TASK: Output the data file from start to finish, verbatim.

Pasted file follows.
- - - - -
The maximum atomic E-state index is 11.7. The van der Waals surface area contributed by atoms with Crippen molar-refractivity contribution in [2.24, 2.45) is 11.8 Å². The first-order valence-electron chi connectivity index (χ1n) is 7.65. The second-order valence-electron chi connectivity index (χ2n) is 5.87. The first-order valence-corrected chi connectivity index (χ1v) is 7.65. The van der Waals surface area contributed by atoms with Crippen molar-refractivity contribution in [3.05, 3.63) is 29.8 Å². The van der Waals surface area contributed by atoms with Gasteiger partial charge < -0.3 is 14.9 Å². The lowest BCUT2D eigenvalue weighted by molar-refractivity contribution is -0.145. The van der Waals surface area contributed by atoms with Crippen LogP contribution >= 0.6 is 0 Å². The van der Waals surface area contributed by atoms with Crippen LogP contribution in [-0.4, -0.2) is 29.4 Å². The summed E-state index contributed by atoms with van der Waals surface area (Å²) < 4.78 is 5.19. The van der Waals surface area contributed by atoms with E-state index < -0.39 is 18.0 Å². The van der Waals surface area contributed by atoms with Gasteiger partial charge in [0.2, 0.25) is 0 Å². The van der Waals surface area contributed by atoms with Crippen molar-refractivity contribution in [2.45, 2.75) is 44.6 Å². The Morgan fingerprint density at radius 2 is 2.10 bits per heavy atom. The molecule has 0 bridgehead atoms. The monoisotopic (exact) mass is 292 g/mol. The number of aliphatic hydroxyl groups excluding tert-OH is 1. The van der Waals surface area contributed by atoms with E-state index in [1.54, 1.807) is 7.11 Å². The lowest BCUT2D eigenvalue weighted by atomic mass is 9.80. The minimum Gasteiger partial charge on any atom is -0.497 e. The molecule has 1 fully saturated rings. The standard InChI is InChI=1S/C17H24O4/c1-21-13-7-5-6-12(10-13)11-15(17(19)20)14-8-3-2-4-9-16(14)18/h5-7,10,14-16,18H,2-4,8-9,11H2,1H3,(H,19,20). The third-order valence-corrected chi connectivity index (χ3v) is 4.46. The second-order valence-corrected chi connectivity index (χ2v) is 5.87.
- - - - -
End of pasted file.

The maximum atomic E-state index is 11.7. The van der Waals surface area contributed by atoms with Crippen molar-refractivity contribution in [2.24, 2.45) is 11.8 Å². The first-order valence-electron chi connectivity index (χ1n) is 7.65. The second-order valence-electron chi connectivity index (χ2n) is 5.87. The first-order valence-corrected chi connectivity index (χ1v) is 7.65. The van der Waals surface area contributed by atoms with Crippen molar-refractivity contribution in [3.05, 3.63) is 29.8 Å². The van der Waals surface area contributed by atoms with Gasteiger partial charge < -0.3 is 14.9 Å². The lowest BCUT2D eigenvalue weighted by molar-refractivity contribution is -0.145. The van der Waals surface area contributed by atoms with Crippen LogP contribution >= 0.6 is 0 Å². The van der Waals surface area contributed by atoms with Crippen LogP contribution in [-0.4, -0.2) is 29.4 Å². The summed E-state index contributed by atoms with van der Waals surface area (Å²) < 4.78 is 5.19. The van der Waals surface area contributed by atoms with E-state index < -0.39 is 18.0 Å². The van der Waals surface area contributed by atoms with Gasteiger partial charge in [0.2, 0.25) is 0 Å². The van der Waals surface area contributed by atoms with Crippen molar-refractivity contribution in [2.45, 2.75) is 44.6 Å². The Morgan fingerprint density at radius 2 is 2.10 bits per heavy atom. The molecule has 0 bridgehead atoms. The monoisotopic (exact) mass is 292 g/mol. The number of aliphatic hydroxyl groups excluding tert-OH is 1. The van der Waals surface area contributed by atoms with E-state index in [1.54, 1.807) is 7.11 Å². The lowest BCUT2D eigenvalue weighted by atomic mass is 9.80. The minimum Gasteiger partial charge on any atom is -0.497 e. The molecule has 1 fully saturated rings. The standard InChI is InChI=1S/C17H24O4/c1-21-13-7-5-6-12(10-13)11-15(17(19)20)14-8-3-2-4-9-16(14)18/h5-7,10,14-16,18H,2-4,8-9,11H2,1H3,(H,19,20). The third-order valence-corrected chi connectivity index (χ3v) is 4.46. The second-order valence-corrected chi connectivity index (χ2v) is 5.87.